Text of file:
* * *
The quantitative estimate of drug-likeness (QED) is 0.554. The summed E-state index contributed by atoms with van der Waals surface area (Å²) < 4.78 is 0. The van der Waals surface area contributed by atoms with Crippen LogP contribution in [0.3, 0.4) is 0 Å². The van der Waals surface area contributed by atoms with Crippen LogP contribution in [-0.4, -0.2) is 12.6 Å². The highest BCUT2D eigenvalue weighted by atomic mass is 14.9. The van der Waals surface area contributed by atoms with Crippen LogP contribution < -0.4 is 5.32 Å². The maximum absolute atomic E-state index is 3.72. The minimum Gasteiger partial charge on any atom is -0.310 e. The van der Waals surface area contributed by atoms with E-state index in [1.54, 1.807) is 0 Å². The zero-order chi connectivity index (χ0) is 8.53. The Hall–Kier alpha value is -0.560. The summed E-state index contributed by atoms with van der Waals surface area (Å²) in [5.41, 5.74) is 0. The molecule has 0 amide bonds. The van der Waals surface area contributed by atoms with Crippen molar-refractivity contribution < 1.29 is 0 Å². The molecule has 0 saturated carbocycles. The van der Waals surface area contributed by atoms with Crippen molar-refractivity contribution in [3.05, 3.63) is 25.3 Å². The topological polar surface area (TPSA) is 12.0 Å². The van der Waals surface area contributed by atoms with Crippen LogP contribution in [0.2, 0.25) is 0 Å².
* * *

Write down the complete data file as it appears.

The quantitative estimate of drug-likeness (QED) is 0.554. The summed E-state index contributed by atoms with van der Waals surface area (Å²) < 4.78 is 0. The van der Waals surface area contributed by atoms with Crippen LogP contribution in [0.3, 0.4) is 0 Å². The van der Waals surface area contributed by atoms with Crippen LogP contribution in [-0.4, -0.2) is 12.6 Å². The highest BCUT2D eigenvalue weighted by atomic mass is 14.9. The van der Waals surface area contributed by atoms with Crippen LogP contribution < -0.4 is 5.32 Å². The maximum absolute atomic E-state index is 3.72. The minimum Gasteiger partial charge on any atom is -0.310 e. The van der Waals surface area contributed by atoms with E-state index in [1.54, 1.807) is 0 Å². The zero-order chi connectivity index (χ0) is 8.53. The Hall–Kier alpha value is -0.560. The summed E-state index contributed by atoms with van der Waals surface area (Å²) in [5.41, 5.74) is 0. The molecule has 0 amide bonds. The van der Waals surface area contributed by atoms with Crippen molar-refractivity contribution < 1.29 is 0 Å². The molecule has 0 saturated carbocycles. The van der Waals surface area contributed by atoms with Crippen molar-refractivity contribution in [3.05, 3.63) is 25.3 Å². The topological polar surface area (TPSA) is 12.0 Å². The van der Waals surface area contributed by atoms with Crippen LogP contribution in [0.2, 0.25) is 0 Å².